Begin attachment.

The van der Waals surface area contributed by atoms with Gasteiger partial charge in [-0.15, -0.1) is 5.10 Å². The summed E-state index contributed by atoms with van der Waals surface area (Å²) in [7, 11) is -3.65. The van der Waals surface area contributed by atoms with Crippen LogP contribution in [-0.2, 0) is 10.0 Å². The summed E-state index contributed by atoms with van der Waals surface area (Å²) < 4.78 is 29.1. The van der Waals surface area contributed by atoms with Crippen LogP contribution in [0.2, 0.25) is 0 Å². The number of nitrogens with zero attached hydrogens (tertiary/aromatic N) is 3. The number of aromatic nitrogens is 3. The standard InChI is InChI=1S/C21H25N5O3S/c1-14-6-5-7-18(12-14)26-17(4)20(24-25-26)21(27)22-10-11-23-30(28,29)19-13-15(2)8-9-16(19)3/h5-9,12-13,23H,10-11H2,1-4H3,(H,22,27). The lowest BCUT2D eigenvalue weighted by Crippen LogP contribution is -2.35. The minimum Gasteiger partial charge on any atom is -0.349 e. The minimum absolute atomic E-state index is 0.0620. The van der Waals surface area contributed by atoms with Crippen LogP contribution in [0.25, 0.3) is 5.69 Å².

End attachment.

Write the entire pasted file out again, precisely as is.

The van der Waals surface area contributed by atoms with Gasteiger partial charge in [-0.15, -0.1) is 5.10 Å². The summed E-state index contributed by atoms with van der Waals surface area (Å²) in [7, 11) is -3.65. The van der Waals surface area contributed by atoms with Crippen LogP contribution in [-0.2, 0) is 10.0 Å². The summed E-state index contributed by atoms with van der Waals surface area (Å²) < 4.78 is 29.1. The van der Waals surface area contributed by atoms with Crippen LogP contribution in [0.2, 0.25) is 0 Å². The number of nitrogens with zero attached hydrogens (tertiary/aromatic N) is 3. The number of aromatic nitrogens is 3. The standard InChI is InChI=1S/C21H25N5O3S/c1-14-6-5-7-18(12-14)26-17(4)20(24-25-26)21(27)22-10-11-23-30(28,29)19-13-15(2)8-9-16(19)3/h5-9,12-13,23H,10-11H2,1-4H3,(H,22,27). The lowest BCUT2D eigenvalue weighted by Crippen LogP contribution is -2.35. The minimum Gasteiger partial charge on any atom is -0.349 e. The minimum absolute atomic E-state index is 0.0620. The van der Waals surface area contributed by atoms with Crippen LogP contribution in [0.25, 0.3) is 5.69 Å².